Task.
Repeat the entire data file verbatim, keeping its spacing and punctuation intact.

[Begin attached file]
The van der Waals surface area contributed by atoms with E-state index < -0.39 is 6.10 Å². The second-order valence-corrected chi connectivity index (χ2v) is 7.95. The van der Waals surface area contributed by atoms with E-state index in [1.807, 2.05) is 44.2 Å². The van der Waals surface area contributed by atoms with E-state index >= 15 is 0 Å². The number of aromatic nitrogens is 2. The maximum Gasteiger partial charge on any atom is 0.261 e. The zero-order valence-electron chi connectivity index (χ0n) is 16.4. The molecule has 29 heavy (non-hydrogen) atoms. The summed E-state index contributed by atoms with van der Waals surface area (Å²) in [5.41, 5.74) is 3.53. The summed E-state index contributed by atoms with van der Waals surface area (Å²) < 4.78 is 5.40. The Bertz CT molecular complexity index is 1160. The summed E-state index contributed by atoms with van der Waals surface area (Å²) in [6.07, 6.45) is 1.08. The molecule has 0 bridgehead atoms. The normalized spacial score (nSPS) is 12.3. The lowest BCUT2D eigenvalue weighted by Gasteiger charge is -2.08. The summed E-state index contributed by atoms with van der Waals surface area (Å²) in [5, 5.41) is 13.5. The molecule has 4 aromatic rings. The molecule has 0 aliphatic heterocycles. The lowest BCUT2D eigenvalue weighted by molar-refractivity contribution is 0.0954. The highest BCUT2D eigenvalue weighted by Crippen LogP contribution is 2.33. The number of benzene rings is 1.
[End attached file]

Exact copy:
The van der Waals surface area contributed by atoms with E-state index < -0.39 is 6.10 Å². The second-order valence-corrected chi connectivity index (χ2v) is 7.95. The van der Waals surface area contributed by atoms with E-state index in [1.807, 2.05) is 44.2 Å². The van der Waals surface area contributed by atoms with E-state index >= 15 is 0 Å². The number of aromatic nitrogens is 2. The maximum Gasteiger partial charge on any atom is 0.261 e. The zero-order valence-electron chi connectivity index (χ0n) is 16.4. The molecule has 29 heavy (non-hydrogen) atoms. The summed E-state index contributed by atoms with van der Waals surface area (Å²) in [5.41, 5.74) is 3.53. The summed E-state index contributed by atoms with van der Waals surface area (Å²) < 4.78 is 5.40. The Bertz CT molecular complexity index is 1160. The summed E-state index contributed by atoms with van der Waals surface area (Å²) in [6.07, 6.45) is 1.08. The molecule has 0 bridgehead atoms. The normalized spacial score (nSPS) is 12.3. The lowest BCUT2D eigenvalue weighted by Gasteiger charge is -2.08. The summed E-state index contributed by atoms with van der Waals surface area (Å²) in [5, 5.41) is 13.5. The molecule has 4 aromatic rings. The molecule has 0 aliphatic heterocycles. The lowest BCUT2D eigenvalue weighted by molar-refractivity contribution is 0.0954. The highest BCUT2D eigenvalue weighted by Crippen LogP contribution is 2.33. The number of benzene rings is 1.